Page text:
Tuesday, May 04, 2010

What is Reason?

Reflections upon a Socratic Weekend

We shall not cease from exploration

And the end of all our exploring
Will be to arrive where we started
And know the place for the first time.
- T. S. Eliot

I spent the past weekend, from Thursday evening through Sunday morning, exploring the question: "What is Reason?" with sixteen other individuals who came together under the auspices of the Reason Individualism Freedom Institute to engage in a Socratic dialogue regarding this and related questions. I came away from this weekend, not with answers to the question, but with a better understanding of how to explore this and related questions of fundamental importance for anyone interested in pursuing wisdom.

We came together on Thursday evening, each from different places, backgrounds and ways of life, but each also with common goals and an beneficent spirit of cooperation centered on an agreement that reason was a concept worth exploring. There were several opportunities to do just that as we attempted with increasing success, led by Marsha Enright, the founder of the RIF Institute and Andrew Humphries, to follow the principles of Socratic dialogue in examining texts from Plato, Aristotle, Hobbes, Ayn Rand, Jefferson and others. The spirit of friendly cooperation in pursuit of understanding each of these texts drove us forward and we shared our observations on the success of each attempt before moving on. Between the discussions we expanded our minds with consideration of the great architecture of Chicago and the interpretation and observation of important works of art in the Art Institute. We also enjoyed a presentation by Jonathan Hoenig on the heroism of capitalists in their pursuit of financial success based on the practical application of reason, and a talk by one successful and talented neurosurgeon, Joel Franck, M.D., about his experiences and views of the ethical and business aspects of practicing medicine in America today.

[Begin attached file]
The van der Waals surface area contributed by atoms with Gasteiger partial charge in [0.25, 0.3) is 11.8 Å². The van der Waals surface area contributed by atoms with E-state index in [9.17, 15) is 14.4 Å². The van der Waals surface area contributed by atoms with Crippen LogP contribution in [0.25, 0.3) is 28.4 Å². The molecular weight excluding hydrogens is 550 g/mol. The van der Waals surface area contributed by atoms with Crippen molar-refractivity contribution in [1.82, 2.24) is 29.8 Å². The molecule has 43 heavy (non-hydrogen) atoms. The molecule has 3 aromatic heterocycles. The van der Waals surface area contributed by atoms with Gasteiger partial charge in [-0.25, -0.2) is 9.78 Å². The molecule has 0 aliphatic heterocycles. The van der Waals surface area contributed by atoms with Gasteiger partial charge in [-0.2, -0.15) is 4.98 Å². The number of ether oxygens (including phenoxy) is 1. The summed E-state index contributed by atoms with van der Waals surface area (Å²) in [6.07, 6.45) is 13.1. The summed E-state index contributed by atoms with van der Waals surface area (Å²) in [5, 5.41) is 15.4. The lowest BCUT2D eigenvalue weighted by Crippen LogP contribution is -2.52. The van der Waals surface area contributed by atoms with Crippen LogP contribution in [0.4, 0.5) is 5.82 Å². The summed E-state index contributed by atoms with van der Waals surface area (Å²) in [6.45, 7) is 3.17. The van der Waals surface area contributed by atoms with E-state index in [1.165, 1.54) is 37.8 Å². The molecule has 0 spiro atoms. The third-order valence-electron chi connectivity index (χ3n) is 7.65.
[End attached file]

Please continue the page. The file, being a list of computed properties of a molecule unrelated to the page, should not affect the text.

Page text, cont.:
The combination of all of these experiences and the camaraderie that developed from our interaction with one another made this a rewarding weekend with benefits that will continue to accrue as each of the participants reflect and act upon the knowledge gained through their participation in the seminar. I for one found that in pursuing the question, "What is Reason?", I found a better way of knowing how to use reason both to pursue further questions and live my life. That is an invaluable lesson.

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